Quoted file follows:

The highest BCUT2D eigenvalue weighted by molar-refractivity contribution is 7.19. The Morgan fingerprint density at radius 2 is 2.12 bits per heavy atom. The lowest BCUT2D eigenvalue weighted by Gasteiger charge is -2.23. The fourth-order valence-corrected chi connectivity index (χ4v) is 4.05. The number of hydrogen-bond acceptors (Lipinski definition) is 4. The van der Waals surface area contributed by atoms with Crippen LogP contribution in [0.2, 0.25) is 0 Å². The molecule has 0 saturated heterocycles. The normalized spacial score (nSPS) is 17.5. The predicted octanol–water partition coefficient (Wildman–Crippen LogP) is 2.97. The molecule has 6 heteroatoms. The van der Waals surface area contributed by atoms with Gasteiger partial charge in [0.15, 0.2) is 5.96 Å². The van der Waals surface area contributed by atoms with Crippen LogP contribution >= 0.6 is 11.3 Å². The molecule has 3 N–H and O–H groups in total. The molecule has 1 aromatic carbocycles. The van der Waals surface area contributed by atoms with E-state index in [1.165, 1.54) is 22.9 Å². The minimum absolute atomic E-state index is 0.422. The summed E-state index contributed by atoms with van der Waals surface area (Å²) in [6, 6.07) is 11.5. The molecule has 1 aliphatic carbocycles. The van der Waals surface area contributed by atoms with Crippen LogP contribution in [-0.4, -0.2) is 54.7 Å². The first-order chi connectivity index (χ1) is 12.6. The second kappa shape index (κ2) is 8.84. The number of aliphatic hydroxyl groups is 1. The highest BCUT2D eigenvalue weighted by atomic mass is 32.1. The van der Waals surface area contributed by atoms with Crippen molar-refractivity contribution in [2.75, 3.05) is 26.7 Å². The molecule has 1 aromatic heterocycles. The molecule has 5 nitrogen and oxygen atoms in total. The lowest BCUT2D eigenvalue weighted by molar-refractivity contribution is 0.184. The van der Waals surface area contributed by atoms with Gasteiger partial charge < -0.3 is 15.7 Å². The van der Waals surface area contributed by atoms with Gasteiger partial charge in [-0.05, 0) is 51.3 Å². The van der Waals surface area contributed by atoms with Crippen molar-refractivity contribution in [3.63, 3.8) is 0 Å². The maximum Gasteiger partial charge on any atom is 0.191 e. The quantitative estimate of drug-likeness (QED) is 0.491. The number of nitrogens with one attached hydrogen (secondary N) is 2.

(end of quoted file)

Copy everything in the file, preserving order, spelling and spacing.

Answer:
The highest BCUT2D eigenvalue weighted by molar-refractivity contribution is 7.19. The Morgan fingerprint density at radius 2 is 2.12 bits per heavy atom. The lowest BCUT2D eigenvalue weighted by Gasteiger charge is -2.23. The fourth-order valence-corrected chi connectivity index (χ4v) is 4.05. The number of hydrogen-bond acceptors (Lipinski definition) is 4. The van der Waals surface area contributed by atoms with Crippen LogP contribution in [0.2, 0.25) is 0 Å². The molecule has 0 saturated heterocycles. The normalized spacial score (nSPS) is 17.5. The predicted octanol–water partition coefficient (Wildman–Crippen LogP) is 2.97. The molecule has 6 heteroatoms. The van der Waals surface area contributed by atoms with Gasteiger partial charge in [0.15, 0.2) is 5.96 Å². The van der Waals surface area contributed by atoms with Crippen LogP contribution >= 0.6 is 11.3 Å². The molecule has 3 N–H and O–H groups in total. The molecule has 1 aromatic carbocycles. The van der Waals surface area contributed by atoms with E-state index in [1.165, 1.54) is 22.9 Å². The minimum absolute atomic E-state index is 0.422. The summed E-state index contributed by atoms with van der Waals surface area (Å²) in [6, 6.07) is 11.5. The molecule has 1 aliphatic carbocycles. The van der Waals surface area contributed by atoms with Crippen LogP contribution in [-0.4, -0.2) is 54.7 Å². The first-order chi connectivity index (χ1) is 12.6. The second kappa shape index (κ2) is 8.84. The number of aliphatic hydroxyl groups is 1. The highest BCUT2D eigenvalue weighted by atomic mass is 32.1. The van der Waals surface area contributed by atoms with Crippen molar-refractivity contribution in [2.75, 3.05) is 26.7 Å². The molecule has 1 aromatic heterocycles. The molecule has 5 nitrogen and oxygen atoms in total. The lowest BCUT2D eigenvalue weighted by molar-refractivity contribution is 0.184. The van der Waals surface area contributed by atoms with Gasteiger partial charge < -0.3 is 15.7 Å². The van der Waals surface area contributed by atoms with Gasteiger partial charge in [-0.05, 0) is 51.3 Å². The van der Waals surface area contributed by atoms with Crippen molar-refractivity contribution in [3.63, 3.8) is 0 Å². The maximum Gasteiger partial charge on any atom is 0.191 e. The quantitative estimate of drug-likeness (QED) is 0.491. The number of nitrogens with one attached hydrogen (secondary N) is 2.